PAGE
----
Ten days after arriving at a major medical center Cameron was diagnosed with X-link SCID.  It was March 13, 2011 and Cameron was 8 months old.


The diagnosis of SCID brought great confusion to John and me. What was SCID? Why had we never heard of this before? After all, I had done all the prenatal testing as well as the newborn screening. Wasn’t that all I needed to do? I knew there were no other cases of SCID in either of our families’ medical history. What I didn’t know was most cases of SCID have no previous family history.

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Immediately we began to research SCID for ourselves in addition to the information that our doctors were sharing with us. What was it? And what were our options? This is when we found out that if SCID is identified in the first months of life, such as through newborn screening, and before severe infections occur, most infants are successfully treated by a bone marrow transplant. If SCID is not diagnosed before infections, survival rates drop dramatically. Unfortunately for Cameron, he was not diagnosed as a newborn and each day that passed his chances at survival were diminishing. Although chances were slim, we had his superhero brother, Gavin, tested to see if he could possibly be a bone marrow match for Cameron. Luckily, Gavin was blessed to have been born free of this deadly condition. Four grueling weeks of treatment went by as we waited and hoped Cameron would recover enough for a bone marrow transplant. As much as we did not want to accept it, Cameron was unable to fight off the deadly pneumonia that had taken hold of his little body and crippled his little mind. After all the weeks of intense treatment and prayers we were informed that we needed to say goodbye to our baby boy and let him go. On March 30, 2011, the day he turned 9 months old, we finally got to hold Cameron in our arms as he slipped away from us.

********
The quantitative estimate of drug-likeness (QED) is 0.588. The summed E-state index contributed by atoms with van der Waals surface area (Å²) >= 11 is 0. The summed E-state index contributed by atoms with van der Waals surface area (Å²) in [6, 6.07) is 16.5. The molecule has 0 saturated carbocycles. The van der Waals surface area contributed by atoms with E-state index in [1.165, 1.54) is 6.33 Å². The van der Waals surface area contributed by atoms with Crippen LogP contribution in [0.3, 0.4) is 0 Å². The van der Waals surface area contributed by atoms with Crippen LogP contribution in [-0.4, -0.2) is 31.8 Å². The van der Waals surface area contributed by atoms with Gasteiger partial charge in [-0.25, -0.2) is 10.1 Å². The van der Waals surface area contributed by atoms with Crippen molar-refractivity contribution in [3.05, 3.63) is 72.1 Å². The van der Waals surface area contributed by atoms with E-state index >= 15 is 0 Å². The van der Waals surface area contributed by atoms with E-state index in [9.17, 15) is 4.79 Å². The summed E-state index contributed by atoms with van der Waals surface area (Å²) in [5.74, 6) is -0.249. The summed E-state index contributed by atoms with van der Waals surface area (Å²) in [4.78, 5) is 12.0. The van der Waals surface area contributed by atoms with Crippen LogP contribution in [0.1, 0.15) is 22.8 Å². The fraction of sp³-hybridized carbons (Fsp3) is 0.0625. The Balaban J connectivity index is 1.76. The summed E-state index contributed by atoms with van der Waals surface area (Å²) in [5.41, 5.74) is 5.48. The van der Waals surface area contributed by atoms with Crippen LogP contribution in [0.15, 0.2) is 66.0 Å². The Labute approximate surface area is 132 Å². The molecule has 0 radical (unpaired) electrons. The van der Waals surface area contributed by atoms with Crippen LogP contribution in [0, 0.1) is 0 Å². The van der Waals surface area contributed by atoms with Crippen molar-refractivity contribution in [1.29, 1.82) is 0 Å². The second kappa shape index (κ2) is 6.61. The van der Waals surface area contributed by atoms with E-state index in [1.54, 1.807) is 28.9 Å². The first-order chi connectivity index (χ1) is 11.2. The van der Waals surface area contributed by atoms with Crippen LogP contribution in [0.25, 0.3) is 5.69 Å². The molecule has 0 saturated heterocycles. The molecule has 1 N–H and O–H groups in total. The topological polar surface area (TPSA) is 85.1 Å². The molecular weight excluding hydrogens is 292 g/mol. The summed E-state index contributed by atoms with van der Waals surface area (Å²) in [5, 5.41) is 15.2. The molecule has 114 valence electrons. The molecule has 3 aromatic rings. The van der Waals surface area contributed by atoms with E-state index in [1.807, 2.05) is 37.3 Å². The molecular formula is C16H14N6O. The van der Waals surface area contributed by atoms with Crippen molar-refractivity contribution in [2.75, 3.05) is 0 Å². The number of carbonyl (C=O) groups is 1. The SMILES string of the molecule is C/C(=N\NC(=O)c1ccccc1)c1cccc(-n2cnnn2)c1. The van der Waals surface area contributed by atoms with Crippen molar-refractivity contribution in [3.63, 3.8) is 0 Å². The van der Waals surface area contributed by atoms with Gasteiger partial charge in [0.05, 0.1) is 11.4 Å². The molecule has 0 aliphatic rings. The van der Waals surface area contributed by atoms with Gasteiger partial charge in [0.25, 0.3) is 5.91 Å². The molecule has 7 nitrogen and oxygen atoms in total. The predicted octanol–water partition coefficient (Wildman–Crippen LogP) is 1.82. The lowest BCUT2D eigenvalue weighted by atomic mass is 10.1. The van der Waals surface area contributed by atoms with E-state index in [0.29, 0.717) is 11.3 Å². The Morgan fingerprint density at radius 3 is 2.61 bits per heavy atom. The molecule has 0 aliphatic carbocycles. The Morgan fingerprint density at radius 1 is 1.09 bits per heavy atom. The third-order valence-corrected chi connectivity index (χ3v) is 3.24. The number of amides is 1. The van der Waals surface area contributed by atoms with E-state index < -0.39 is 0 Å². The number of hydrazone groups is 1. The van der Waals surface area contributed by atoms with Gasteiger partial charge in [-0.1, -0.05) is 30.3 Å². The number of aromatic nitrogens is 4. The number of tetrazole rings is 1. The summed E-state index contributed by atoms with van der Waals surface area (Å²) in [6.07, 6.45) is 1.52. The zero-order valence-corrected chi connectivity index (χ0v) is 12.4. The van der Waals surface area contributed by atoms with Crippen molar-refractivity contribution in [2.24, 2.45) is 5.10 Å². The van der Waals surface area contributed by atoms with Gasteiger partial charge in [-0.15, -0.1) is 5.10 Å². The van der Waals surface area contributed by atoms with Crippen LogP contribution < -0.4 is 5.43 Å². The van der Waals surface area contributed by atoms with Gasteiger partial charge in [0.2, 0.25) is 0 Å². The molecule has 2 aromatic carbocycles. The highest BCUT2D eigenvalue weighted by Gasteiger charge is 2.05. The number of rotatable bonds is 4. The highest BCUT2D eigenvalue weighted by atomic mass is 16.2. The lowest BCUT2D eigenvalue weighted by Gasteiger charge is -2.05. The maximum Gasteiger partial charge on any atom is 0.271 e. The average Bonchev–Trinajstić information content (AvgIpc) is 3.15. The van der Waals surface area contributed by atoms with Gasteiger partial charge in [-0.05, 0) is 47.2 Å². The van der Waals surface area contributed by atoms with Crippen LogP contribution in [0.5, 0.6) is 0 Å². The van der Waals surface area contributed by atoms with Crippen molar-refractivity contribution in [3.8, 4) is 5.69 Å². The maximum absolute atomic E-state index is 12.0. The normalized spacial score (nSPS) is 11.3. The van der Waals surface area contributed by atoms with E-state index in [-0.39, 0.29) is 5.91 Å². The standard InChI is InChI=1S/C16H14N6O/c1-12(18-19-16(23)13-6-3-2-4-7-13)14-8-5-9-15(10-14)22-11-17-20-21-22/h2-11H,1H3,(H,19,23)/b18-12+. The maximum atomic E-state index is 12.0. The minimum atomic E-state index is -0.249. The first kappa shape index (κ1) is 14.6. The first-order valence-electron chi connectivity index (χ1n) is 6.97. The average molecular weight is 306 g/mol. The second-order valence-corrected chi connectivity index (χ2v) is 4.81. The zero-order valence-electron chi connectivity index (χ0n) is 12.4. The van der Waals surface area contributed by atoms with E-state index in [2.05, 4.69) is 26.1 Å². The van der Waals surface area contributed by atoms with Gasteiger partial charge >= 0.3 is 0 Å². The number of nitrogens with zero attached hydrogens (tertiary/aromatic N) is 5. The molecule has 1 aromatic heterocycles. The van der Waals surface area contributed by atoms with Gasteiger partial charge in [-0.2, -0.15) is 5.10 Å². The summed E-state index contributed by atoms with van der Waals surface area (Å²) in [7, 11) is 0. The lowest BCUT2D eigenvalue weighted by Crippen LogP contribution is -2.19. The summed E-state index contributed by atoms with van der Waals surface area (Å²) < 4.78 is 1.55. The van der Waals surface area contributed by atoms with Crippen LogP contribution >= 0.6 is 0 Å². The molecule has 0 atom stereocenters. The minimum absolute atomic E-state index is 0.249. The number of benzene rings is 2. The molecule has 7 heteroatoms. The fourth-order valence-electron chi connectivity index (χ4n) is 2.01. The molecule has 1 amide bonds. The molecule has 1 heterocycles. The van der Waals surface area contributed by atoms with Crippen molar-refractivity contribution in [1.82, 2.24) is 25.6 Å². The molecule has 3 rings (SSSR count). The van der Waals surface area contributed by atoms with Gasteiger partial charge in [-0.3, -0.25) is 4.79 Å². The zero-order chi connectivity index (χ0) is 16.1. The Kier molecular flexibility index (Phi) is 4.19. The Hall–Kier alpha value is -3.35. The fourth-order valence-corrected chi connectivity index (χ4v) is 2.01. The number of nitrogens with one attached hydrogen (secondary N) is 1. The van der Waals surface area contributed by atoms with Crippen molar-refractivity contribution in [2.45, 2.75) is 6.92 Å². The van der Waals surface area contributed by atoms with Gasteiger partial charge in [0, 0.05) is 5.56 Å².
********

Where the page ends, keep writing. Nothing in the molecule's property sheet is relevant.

After his death we requested Cameron’s newborn bloodspot, which luckily we opted to have stored, be screened for SCID in a small pilot program that had begun in October 2010. We were informed that Cameron did test positive for SCID at birth after his newborn blood spots were screened. We found out 9 months too late for our Cameron.

With SCID newborn screening, Cameron’s life and our lives would have been much different. The night we left the hospital without Cameron I dedicated myself to doing what is in my power to educate and advocate for newborn screening. Since that time I have become a volunteer educator for the SCID pilot study in Texas as well as an advocate and supporter of the Save Babies Through Screening Foundation. Education about newborn screening is something that I will continue to passionately help others with in Cameron’s memory.

Does your state’s newborn screening panel include SCID? Find out here